Among the hundreds of photos I took while in Lisbon, apparently I managed to take zero photos of the trams, let alone the less-common red hills trams! I’ve included a couple of photos by far more talented photographers than myself (Annie Spratt and Etienne Gobeli), featuring both the yellow city trams and the red hills trams.

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The 90-minute tour takes you through some of the most iconic neighbourhoods in central Lisbon, such as Alfama - in which I was staying - and the Castelo area, Baixa, and Bairro Alto.

Lisbon’s Neighbourhoods

I joined the tour at the Praça do Comércio, the iconic square in the centre of Lisbon, overlooking the Tagus River. This is where you will find the Arco da Rua Augusta - the big arch on the north side of the square, from which you can enjoy amazing views over the Praça and beyond. I wish I hadn’t missed out on this! A number of tram routes make a stop here, including the Hills Tramcar.

The Praça lies in the centre of the Baixa region of Lisbon, which is characterised as being one of the flatter regions of the city, as well as the most elegant; this is where you’ll find the most expensive boutiques and establishments in the city.

Travelling on the Hills Tramcar - or around Lisbon in general - you will notice a significant juxtaposition between Baixa and the surrounding neighbourhoods. Baixa is formed of large and spacious plazas, boulevards and avenues, which is a stark contrast to many of the tightly interwoven streets found in the hillier areas of Lisbon, with buildings almost within arm’s reach of one another.

Praça dos Restauradores at sunrise - a perfect example of Pombaline design

A Quick History Lesson

It is the contrast in architecture and street layout that provides a clear and constant reminder of the 1755 Lisbon earthquake and its aftermath. This earthquake almost totally destroyed Lisbon, and is considered one of the deadliest in history. Following the earthquake, a tsunami - and two further waves - rushed up the Tagus River and inundated the city. The events coincided with All Saints’ Day, during which time candles were lit in the homes of those celebrating; the earthquakes and subsequent tsunamis caused many of these candles to fall, and Lisbon became engulfed by a firestorm which burned for hours. Between 10,000 and 100,000 people are believed to have died, and 85% of Lisbon’s buildings were destroyed.

Following the tragedy, the Marquis of Pombal - ruling over Portugal at the time - ordered for what was left of Baixa to be razed to the ground, and rebuilt with a new vision in mind. The Marquis felt that wide streets and large squares would be less susceptible to damage in the event of another earthquake or tsunami. New buildings, later termed to be “Pombaline” in style, were also among some of the earliest seismically-protected structures in Europe. The new Baixa was completed, and still portrays the Marquis’ vision today.

After Baixa, we twisted our way through the tiny streets of Alfama, one of the city’s oldest districts. This area of Lisbon - originally lying beyond the city walls - was previously associated with poverty and squalor, and residents were not afforded the luxury of space. Alfama is characterised by narrow cobbled streets lined by tall buildings of three or more storeys, and it is very hilly! The once poorly thought of neighbourhood now takes pride in its once-unfavourable traits - my Airbnb was right in the centre of Alfama, and I thought it was nothing short of charming! Buildings are brightly coloured, and many streets are too small for cars, making it a great place to explore and get lost. Alfama is also the district that lies immediately beneath the Castelo de São Jorge, which is another must-see in Lisbon!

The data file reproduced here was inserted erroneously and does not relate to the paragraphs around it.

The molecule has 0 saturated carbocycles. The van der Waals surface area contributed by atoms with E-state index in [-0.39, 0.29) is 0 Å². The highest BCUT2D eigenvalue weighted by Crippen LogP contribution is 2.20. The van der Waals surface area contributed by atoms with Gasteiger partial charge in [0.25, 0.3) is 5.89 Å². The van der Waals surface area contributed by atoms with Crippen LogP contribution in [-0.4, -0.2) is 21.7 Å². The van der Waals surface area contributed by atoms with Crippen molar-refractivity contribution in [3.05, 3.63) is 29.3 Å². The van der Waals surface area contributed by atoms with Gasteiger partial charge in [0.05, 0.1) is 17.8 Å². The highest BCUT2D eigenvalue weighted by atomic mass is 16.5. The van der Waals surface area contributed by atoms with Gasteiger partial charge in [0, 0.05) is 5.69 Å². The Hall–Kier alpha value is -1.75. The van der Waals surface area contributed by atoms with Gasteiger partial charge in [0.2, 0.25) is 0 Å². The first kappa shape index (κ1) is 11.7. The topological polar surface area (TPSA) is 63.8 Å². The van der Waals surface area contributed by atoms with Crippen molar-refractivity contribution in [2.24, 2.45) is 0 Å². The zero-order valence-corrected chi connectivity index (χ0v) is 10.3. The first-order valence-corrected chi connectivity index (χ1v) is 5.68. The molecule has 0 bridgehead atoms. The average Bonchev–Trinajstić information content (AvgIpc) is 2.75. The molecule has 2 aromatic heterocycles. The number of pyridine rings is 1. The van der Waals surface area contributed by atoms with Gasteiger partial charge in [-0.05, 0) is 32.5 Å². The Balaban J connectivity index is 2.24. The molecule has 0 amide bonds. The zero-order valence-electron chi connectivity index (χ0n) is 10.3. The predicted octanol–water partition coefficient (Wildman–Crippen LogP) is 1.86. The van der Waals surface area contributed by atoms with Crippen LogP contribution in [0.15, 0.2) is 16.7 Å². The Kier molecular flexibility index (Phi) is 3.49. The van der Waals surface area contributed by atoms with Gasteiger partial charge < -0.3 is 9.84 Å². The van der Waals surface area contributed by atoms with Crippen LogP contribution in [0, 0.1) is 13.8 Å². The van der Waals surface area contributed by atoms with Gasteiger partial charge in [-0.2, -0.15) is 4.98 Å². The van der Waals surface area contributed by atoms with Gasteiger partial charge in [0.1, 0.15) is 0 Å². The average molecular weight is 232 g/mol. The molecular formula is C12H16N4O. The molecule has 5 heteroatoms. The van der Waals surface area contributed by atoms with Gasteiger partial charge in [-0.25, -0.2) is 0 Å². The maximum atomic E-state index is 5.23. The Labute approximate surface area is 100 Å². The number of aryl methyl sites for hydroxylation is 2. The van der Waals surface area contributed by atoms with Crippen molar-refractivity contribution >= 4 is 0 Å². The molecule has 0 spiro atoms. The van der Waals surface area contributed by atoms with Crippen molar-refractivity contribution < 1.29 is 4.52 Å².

Rua das Farinhas, Lisbon
Rua das Farinhas - my front door is just to the right of this photo!

I am most definitely a fan of irony, and I will not forget, as we wound our way around these tiny streets, the tram’s audio guide making mention of how car drivers in Lisbon are experts in knowing how and where to park, utilising space down to the last millimetre in order for the trams to fit past them. I’m pretty sure that, at that very same moment (and certainly on numerous occasions throughout the tour), our tram driver had his head out of the window of the vehicle in order to shout at a car driver who was in his way. This happened a lot during our trip, and it made me laugh every time.

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With Alfama on Baixa’s east, Bairro Alto lies to the west. This part of the city also used to exist outside of the city walls, this time as a result of urban expansion within Lisbon itself. Another hilly area of Lisbon, Bairro Alto follows a medieval layout of roads and perpendicular lanes, following an east-west and north-south alignment, although navigating the roads isn't quite as tricky as with those in Alfama. This is an area of Lisbon I didn’t get to spend too much time in, but what I did see was pretty. Bairro Alto apparently also boasts the best nightlife in the city, although I was tucked up in bed far too early to have experienced this myself!